While face-to-face visits are still preferred by many, 90% of healthcare organizations polled by HIMSS Media say they’re using or piloting remote care services to boost care coordination, manage at-risk patients and broaden pop health efforts.
More and more patients are able to take advantage of remote consults and other virtual care options as health systems have begun pursuing telehealth programs in earnest, new HIMSS Media research shows.
WHY IT MATTERS
That’s not necessarily to say that many patients – and, indeed, many providers – don’t still prefer old-fashioned, in-person, one-on-one doctor-patient consults.
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But as the new realities of staffing challenges and value-based care become apparent – and regulatory and reimbursement policies evolve to accommodate it – more and more healthcare organizations are embracing telehealth.
Nine in 10 of them, in fact, are offering or piloting telehealth programs, according to the new 2019 HIMSS report, “Telehealth: Disrupting the Care Delivery Paradigm.”
Of the 125 respondents asked about the telehealth projects underway at the U.S. hospital or health system where they work, 64% said they offer inpatient specialist consultation, and 61% said they offer remote patient monitoring.
Fifty-nine percent offer mental or behavioral health visits, while the same number said they offer outpatient specialist consultations; 55% offer remote sick visits and 49% offer wellness visits via telehealth. Slightly fewer providers (42% each) offer consultations via text and/or post-discharge follow-ups.
That might be attributable, in part, to technology challenges. While low-hanging fruit such as patient portals are commonplace at this point, the HIMSS survey shows that secure text-based and unified communication platforms are not as widespread.
To the question, “How well-prepared is your organization in each of the following technology areas to provide telehealth?” 60% said they were “very” or “extremely” prepared to manage portals, but fewer health systems were well-positioned to store high volumes of data (53%), offer provider-facing communication platforms (50%), or secure video technology to connect docs and patients (47%).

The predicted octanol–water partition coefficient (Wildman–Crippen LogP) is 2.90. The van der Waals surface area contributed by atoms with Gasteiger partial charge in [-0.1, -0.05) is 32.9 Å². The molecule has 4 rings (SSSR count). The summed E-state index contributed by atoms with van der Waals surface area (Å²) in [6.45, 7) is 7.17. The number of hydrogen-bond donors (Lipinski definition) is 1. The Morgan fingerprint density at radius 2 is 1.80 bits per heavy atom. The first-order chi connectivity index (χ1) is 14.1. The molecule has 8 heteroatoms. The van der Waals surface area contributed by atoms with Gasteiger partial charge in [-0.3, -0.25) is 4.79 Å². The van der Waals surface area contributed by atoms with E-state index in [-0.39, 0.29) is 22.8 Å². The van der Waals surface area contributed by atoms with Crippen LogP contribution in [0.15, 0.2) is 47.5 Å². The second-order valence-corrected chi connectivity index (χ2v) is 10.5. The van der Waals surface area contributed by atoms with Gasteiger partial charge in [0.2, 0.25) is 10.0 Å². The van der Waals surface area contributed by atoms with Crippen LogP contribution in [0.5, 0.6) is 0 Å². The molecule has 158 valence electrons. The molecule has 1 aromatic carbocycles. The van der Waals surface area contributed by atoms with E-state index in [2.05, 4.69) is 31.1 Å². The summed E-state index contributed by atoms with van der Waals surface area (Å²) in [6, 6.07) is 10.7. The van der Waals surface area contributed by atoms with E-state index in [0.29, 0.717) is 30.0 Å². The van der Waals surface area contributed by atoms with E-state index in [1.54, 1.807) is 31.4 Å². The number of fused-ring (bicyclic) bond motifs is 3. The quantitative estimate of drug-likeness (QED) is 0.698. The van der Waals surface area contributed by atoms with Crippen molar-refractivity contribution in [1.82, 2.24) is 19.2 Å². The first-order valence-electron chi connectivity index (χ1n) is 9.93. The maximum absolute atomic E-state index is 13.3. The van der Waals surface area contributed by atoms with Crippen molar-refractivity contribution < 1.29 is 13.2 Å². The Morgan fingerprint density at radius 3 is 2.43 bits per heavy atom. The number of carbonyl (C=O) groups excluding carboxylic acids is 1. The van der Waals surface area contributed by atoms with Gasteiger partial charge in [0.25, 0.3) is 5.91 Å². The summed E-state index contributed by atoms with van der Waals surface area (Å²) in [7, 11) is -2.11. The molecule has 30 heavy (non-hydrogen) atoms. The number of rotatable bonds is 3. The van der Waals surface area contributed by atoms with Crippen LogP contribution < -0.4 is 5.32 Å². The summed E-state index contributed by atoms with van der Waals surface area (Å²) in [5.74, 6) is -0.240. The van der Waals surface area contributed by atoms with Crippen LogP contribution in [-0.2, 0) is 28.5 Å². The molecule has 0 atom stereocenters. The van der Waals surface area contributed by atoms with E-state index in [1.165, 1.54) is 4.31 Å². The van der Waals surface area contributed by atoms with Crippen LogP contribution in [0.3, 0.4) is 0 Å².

Further down the list? Just 42% and 36%, respectively, say they’re prepared to offer secure text-based platforms to enable patient-physician communication or unified patient-facing communication platforms.
Some of the biggest limitations, however, have more to do with factors on the patient side.
HIMSS research shows that 42% of provider-side respondents said they believe their patients’ “preference for face-to-face interaction” is a major element limiting their telehealth adoption – far and away the most-cited reason.
Other hurdles on the way toward wider patient acceptance of telehealth: lack of access to video-enabled devices such as smartphones or camera-equipped computers (29%), lack of confidence in the safety and security of virtual care (29%), lack of technical knowledge to connect with telehealth services (28%), lack of robust and reliable access to mobile data and cell service (26%), lack of robust and reliable access to internet (26%) and concern about the quality of care offered via telehealth (20%).
THE LARGER TREND
The good news is that more and more patients are accepting and trusting of remote care technology. Which is helpful, because telehealth is here to stay – and promises to make further inroads as the realities of value-based reimbursement make its many benefits too hard to ignore.
At the Connected Health Conference in Boston this past month, five longtime leaders in telehealth took the stage to discuss what’s next for virtual care and remote monitoring. Their vision? One in which “primary care doctors will be virtualists, who are going to take care of hyper-convenient care, very scalably, using virtual online technologies,” as Dr. Lyle Berkowitz, chief medical officer at MDLIVE and a longtime physician IT leader at Northwestern, explained.
Dr. John Halamka, international healthcare innovation professor at Harvard Medical School, agreed, predicting a new era of “virtualist centers in what were formerly known as hospitals. It’s going to be the emergency department for heart attacks or strokes. An ICU tower right next door which will take care of the sickest of the sick that can’t possibly have home health care … But other than that? All the ambulatory care stuff, and all the simple stuff? It all gets moved into the home.”
ON THE RECORD
“The pace of telehealth adoption is accelerating driven by a desire to expand access to care, make care more convenient, address talent gaps/shortages, improve care coordination, better monitor and treat at-risk populations and expand population health programs,” said Janet King, senior director of market insights at HIMSS Media.
“While healthcare organizations are generally well-prepared with basic tools such as patient portals, more complex unified communication platforms are somewhat more of a challenge. Even though face-to-face interaction is still preferable for most providers, more and more recognize that telehealth technologies can improve both access and outcomes.”
Source: Healthcare IT News